Eating disorder campaigners have urged the Scottish Government against "dangerous" mandatory calorie labelling on menus after a study found that it could be "triggering" to patients in recovery.

Research carried out by Public Health Scotland (PHS) found that people with lived experience of eating disorders were worried that being routinely exposed to calorie information in restaurants, takeaways and shops would put them at increased risk of relapse.

The Scottish Government had proposed making calorie labelling on menus mandatory as part of its obesity strategy, subject to the findings of a PHS investigation.

The plan would also cover vending machines, delis, workplace canteens, online food delivery services, and snack trolleys on trains.


Regulations introduced in England in April 2022 has already made calorie labelling mandatory across the out-of-home food sector, affecting businesses which employ 250 or more people.

In many cases, this has resulted in customers in Scotland using chain outlets such as Pret a Manger or Dominos pizza - which operate across Britain - being confronted by calorie information on online menus or retail displays.

Eating disorder charity, Beat, said efforts should be made to remove these north of the border following the "compelling" findings of the PHS study.

Tom Quinn, the charity's director of external affairs, said: "We know that some chains that have restaurants in England and Scotland might think it's easier to just have the same menu in both countries, but no - we think this evidence is so clear that we're asking all restaurants that currently have it in place not to include calories on their menus."

The PHS study was based on in-depth interviews with 18 people in recovery from conditions including anorexia, bulimia and binge-eating disorder.

The Herald: Pubs serving food would be required to include calorie details on their menusPubs serving food would be required to include calorie details on their menus (Image: Getty)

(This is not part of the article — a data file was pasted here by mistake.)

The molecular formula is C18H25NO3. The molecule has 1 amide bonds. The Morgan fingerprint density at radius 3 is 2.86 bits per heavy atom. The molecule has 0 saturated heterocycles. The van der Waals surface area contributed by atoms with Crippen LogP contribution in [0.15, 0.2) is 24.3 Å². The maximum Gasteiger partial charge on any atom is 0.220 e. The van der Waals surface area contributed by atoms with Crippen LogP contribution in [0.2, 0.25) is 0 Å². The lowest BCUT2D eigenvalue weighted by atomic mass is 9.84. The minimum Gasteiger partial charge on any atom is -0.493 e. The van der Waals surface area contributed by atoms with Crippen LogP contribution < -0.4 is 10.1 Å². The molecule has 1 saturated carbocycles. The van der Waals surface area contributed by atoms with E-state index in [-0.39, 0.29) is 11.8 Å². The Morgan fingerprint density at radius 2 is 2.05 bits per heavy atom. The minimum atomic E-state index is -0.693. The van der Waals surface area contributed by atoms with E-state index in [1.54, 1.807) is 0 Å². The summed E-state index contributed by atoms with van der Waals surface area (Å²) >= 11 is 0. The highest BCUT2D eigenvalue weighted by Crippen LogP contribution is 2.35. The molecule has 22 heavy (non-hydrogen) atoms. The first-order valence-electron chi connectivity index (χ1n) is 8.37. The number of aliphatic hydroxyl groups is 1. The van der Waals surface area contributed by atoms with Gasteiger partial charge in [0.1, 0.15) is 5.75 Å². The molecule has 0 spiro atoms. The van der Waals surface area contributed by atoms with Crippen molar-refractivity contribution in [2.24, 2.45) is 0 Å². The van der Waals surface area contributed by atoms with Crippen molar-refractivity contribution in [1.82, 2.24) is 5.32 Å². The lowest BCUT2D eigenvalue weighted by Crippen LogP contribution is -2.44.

The report noted that participants "frequently mentioned that the provision of calorie information, particularly on menus and at the point of service, could be highly triggering".

It added: "For those with a history of eating disorders, seeing calorie information could lead to heightened anxiety, negative body image, and a resurgence of disordered eating behaviours.

"Several participants shared instances where they felt overwhelmed and distressed upon encountering calorie information, leading them to avoid certain foods or even skip meals altogether to avoid the stress it induced".

There was also feedback that displaying calories on menus could "encourage conversations centred around restricting intake" - or "diet-talk" - while eating out with people who were unaware of their history of disordered eating.

The report added: "Participants unanimously agreed that calorie information has a detrimental effect on individuals with a history of eating disorders.

"They emphasised that such information could trigger relapses, heighten anxiety and reinforce disordered eating patterns, making recovery even more challenging."

The Herald: Patients in recovery said calorie information was something they 'obsessed' about during illnessPatients in recovery said calorie information was something they 'obsessed' about during illness (Image: PA)

It was generally agreed that calorie information "should be available for those who actively seek it, rather than being imposed on individuals who may be harmed by it on standard menus or at the point of service".

Kirsty Pavey, Beat’s National Lead for Scotland said: "It’s never been clearer that adding calories to menus in Scotland would harm people with eating disorders.

"This new research reveals that people would struggle to eat outside of their home and worry they will relapse into eating disorder behaviours if faced with calories on menus.

"We’ve already seen the harm this has caused in England, where cafes, restaurants and takeaways with over 250 employees have been required to display calories on menus since April 2022."

Public health campaigners, including Obesity Action Scotland (OAS), have previously backed mandatory calorie labelling on menus to ensure consumers "can make an informed choice at the point when they are making the decision to purchase".

Responding to a consultation on the proposals in 2022, OAS pointed to evidence that the policy "can result in up to a 115-calorie reduction per meal, with an average of 47 calorie reduction per meal" which "could lead to a significant reduction in calories consumed" when aggregated across the whole population and based on the number of times people eat out of home.

Other research has suggested that an initial 4% drop in average calorie intakes immediately after the policy is implemented subsides one year on.